The Geometry Of A Star

Please help my flu-addled brain…

Picture a standard, five-point star. If the length of each line were 36", then how long would a direct line be if it went from the topmost point to the rightmost point?

Using the cosine rule it’s sqrt (36^2 - 236^2cos 36) (The last 36 is the internal angle, not the lenght.)

You are basically describing a pentagon with a star drawn inside of it. The pentagon diagonal is 36" and you are looking for the length of the side of the pentagon. The ratio of the diagonal to the side is the “golden ratio” and it works out to (1+ sqrt(5) ) /2, or about 1.62.

So if the diagonal is 36" then the side is 36/1.62 or about 22.2".

Derivation of the formula here (showing a nice star/pentagon picture)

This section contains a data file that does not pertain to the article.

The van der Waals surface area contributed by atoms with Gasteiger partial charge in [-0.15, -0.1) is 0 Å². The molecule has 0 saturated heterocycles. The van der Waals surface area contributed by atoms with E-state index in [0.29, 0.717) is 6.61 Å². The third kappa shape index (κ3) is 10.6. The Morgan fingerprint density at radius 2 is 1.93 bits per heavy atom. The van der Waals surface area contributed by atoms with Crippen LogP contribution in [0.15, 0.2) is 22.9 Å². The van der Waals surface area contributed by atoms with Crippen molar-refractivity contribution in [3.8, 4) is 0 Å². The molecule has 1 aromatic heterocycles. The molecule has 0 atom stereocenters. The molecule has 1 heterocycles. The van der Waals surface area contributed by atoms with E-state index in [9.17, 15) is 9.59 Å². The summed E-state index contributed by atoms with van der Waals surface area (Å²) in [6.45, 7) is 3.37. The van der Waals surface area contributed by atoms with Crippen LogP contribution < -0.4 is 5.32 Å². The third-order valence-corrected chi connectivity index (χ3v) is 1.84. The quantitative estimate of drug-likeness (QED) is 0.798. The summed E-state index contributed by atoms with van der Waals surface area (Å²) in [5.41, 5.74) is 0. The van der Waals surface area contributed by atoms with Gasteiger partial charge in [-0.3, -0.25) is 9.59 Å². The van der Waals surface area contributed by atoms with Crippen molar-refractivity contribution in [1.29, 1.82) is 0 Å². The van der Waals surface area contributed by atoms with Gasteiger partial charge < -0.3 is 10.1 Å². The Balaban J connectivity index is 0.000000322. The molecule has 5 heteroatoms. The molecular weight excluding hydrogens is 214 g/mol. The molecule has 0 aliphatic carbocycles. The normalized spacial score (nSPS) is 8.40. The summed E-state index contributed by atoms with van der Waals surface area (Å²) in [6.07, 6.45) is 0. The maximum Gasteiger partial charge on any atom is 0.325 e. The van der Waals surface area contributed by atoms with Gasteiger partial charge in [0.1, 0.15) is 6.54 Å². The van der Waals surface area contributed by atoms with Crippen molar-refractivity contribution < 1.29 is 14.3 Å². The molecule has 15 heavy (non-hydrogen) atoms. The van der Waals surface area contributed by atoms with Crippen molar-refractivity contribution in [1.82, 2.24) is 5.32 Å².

http://whistleralley.com/polyhedra/pentagon.htm

Wikipedia article about the golden ratio:
http://en.wikipedia.org/wiki/Golden_ratio

22 1/4" works for me – much appreciated!

Using the cosine rule correctly it’s sqrt (236^2 - 236^2*cos 36)

Which is 22.25. Just in case someone other than me tries to check my numbers and gets as confused as I did.

I’m surprised that the cosine rule, etc. gets mentioned when this is so obvious. First thing that came to my mind. Plus I remember more digits, 1.618. So a quick Google calc with a single division and you have 4 digits. (Or you could multiply by 0.618.)

When I plugged them into Google, it also returned web pages such as this one (look at the end of article), that needed the same ratio, but usually for other reasons.